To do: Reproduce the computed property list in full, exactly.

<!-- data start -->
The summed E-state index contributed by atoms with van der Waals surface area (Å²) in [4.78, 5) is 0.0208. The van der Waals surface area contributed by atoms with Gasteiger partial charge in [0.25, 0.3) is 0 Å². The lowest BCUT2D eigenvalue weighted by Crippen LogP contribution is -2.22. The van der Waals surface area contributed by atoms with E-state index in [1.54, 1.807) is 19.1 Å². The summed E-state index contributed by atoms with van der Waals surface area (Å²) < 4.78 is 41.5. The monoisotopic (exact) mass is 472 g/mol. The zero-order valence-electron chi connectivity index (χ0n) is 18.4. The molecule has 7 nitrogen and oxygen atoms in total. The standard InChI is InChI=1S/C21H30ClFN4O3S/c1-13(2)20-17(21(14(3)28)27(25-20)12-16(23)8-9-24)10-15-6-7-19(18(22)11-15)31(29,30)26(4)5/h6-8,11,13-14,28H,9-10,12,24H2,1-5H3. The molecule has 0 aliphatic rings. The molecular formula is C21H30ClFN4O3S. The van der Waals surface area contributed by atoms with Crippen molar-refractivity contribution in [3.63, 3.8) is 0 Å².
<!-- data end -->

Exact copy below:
The summed E-state index contributed by atoms with van der Waals surface area (Å²) in [4.78, 5) is 0.0208. The van der Waals surface area contributed by atoms with Gasteiger partial charge in [0.25, 0.3) is 0 Å². The lowest BCUT2D eigenvalue weighted by Crippen LogP contribution is -2.22. The van der Waals surface area contributed by atoms with E-state index in [1.54, 1.807) is 19.1 Å². The summed E-state index contributed by atoms with van der Waals surface area (Å²) < 4.78 is 41.5. The monoisotopic (exact) mass is 472 g/mol. The zero-order valence-electron chi connectivity index (χ0n) is 18.4. The molecule has 7 nitrogen and oxygen atoms in total. The standard InChI is InChI=1S/C21H30ClFN4O3S/c1-13(2)20-17(21(14(3)28)27(25-20)12-16(23)8-9-24)10-15-6-7-19(18(22)11-15)31(29,30)26(4)5/h6-8,11,13-14,28H,9-10,12,24H2,1-5H3. The molecule has 0 aliphatic rings. The molecular formula is C21H30ClFN4O3S. The van der Waals surface area contributed by atoms with Crippen molar-refractivity contribution in [3.63, 3.8) is 0 Å².